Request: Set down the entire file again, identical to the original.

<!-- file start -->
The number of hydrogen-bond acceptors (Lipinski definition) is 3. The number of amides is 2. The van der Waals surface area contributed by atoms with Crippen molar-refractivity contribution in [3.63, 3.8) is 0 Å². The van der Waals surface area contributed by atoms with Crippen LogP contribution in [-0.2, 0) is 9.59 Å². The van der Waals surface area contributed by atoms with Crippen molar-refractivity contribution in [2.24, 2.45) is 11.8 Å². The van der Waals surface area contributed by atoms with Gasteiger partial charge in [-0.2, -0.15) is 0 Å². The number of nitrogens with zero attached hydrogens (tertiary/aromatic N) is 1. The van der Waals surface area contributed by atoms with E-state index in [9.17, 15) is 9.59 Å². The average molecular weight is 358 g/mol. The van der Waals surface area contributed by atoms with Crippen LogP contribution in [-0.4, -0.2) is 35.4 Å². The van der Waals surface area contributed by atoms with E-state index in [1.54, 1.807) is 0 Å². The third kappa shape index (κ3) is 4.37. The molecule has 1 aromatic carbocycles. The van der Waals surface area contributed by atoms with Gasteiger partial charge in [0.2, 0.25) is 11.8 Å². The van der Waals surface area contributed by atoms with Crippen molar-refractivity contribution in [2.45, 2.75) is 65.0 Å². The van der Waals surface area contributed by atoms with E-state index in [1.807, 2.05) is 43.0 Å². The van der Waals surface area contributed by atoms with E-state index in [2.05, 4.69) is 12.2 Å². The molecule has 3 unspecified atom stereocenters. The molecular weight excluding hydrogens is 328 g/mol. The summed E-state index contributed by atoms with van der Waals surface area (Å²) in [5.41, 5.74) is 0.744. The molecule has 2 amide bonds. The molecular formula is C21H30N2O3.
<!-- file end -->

The number of hydrogen-bond acceptors (Lipinski definition) is 3. The number of amides is 2. The van der Waals surface area contributed by atoms with Crippen molar-refractivity contribution in [3.63, 3.8) is 0 Å². The van der Waals surface area contributed by atoms with Crippen LogP contribution in [-0.2, 0) is 9.59 Å². The van der Waals surface area contributed by atoms with Crippen molar-refractivity contribution in [2.24, 2.45) is 11.8 Å². The van der Waals surface area contributed by atoms with Gasteiger partial charge in [-0.2, -0.15) is 0 Å². The number of nitrogens with zero attached hydrogens (tertiary/aromatic N) is 1. The van der Waals surface area contributed by atoms with E-state index in [9.17, 15) is 9.59 Å². The average molecular weight is 358 g/mol. The van der Waals surface area contributed by atoms with Crippen LogP contribution in [-0.4, -0.2) is 35.4 Å². The van der Waals surface area contributed by atoms with E-state index in [1.54, 1.807) is 0 Å². The third kappa shape index (κ3) is 4.37. The molecule has 1 aromatic carbocycles. The van der Waals surface area contributed by atoms with Gasteiger partial charge in [0.2, 0.25) is 11.8 Å². The van der Waals surface area contributed by atoms with Crippen molar-refractivity contribution in [2.45, 2.75) is 65.0 Å². The van der Waals surface area contributed by atoms with E-state index in [1.807, 2.05) is 43.0 Å². The van der Waals surface area contributed by atoms with E-state index in [2.05, 4.69) is 12.2 Å². The molecule has 3 unspecified atom stereocenters. The molecular weight excluding hydrogens is 328 g/mol. The summed E-state index contributed by atoms with van der Waals surface area (Å²) in [5.41, 5.74) is 0.744. The molecule has 2 amide bonds. The molecular formula is C21H30N2O3.